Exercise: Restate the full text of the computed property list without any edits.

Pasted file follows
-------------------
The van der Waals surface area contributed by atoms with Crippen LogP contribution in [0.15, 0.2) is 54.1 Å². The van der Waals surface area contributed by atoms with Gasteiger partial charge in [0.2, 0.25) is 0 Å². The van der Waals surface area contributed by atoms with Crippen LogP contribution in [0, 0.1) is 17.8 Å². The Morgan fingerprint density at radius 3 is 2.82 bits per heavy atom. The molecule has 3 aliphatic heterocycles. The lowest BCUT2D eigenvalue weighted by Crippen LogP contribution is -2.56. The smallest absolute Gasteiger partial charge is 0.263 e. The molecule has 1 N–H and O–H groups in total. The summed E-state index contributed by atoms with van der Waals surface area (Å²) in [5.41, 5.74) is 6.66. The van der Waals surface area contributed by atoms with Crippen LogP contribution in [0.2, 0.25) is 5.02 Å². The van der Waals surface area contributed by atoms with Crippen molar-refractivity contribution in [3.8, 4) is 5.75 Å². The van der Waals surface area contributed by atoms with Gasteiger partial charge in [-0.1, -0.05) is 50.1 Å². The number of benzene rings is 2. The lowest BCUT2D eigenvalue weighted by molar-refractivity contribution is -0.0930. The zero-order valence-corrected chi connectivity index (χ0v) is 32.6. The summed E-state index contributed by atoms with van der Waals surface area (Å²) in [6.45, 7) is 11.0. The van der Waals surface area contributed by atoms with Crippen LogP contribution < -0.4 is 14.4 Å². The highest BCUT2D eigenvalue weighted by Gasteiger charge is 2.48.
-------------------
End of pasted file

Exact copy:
The van der Waals surface area contributed by atoms with Crippen LogP contribution in [0.15, 0.2) is 54.1 Å². The van der Waals surface area contributed by atoms with Gasteiger partial charge in [0.2, 0.25) is 0 Å². The van der Waals surface area contributed by atoms with Crippen LogP contribution in [0, 0.1) is 17.8 Å². The Morgan fingerprint density at radius 3 is 2.82 bits per heavy atom. The molecule has 3 aliphatic heterocycles. The lowest BCUT2D eigenvalue weighted by Crippen LogP contribution is -2.56. The smallest absolute Gasteiger partial charge is 0.263 e. The molecule has 1 N–H and O–H groups in total. The summed E-state index contributed by atoms with van der Waals surface area (Å²) in [5.41, 5.74) is 6.66. The van der Waals surface area contributed by atoms with Crippen LogP contribution in [0.2, 0.25) is 5.02 Å². The van der Waals surface area contributed by atoms with Crippen molar-refractivity contribution in [3.8, 4) is 5.75 Å². The van der Waals surface area contributed by atoms with Gasteiger partial charge in [-0.1, -0.05) is 50.1 Å². The number of benzene rings is 2. The lowest BCUT2D eigenvalue weighted by molar-refractivity contribution is -0.0930. The zero-order valence-corrected chi connectivity index (χ0v) is 32.6. The summed E-state index contributed by atoms with van der Waals surface area (Å²) in [6.45, 7) is 11.0. The van der Waals surface area contributed by atoms with Crippen LogP contribution < -0.4 is 14.4 Å². The highest BCUT2D eigenvalue weighted by Gasteiger charge is 2.48.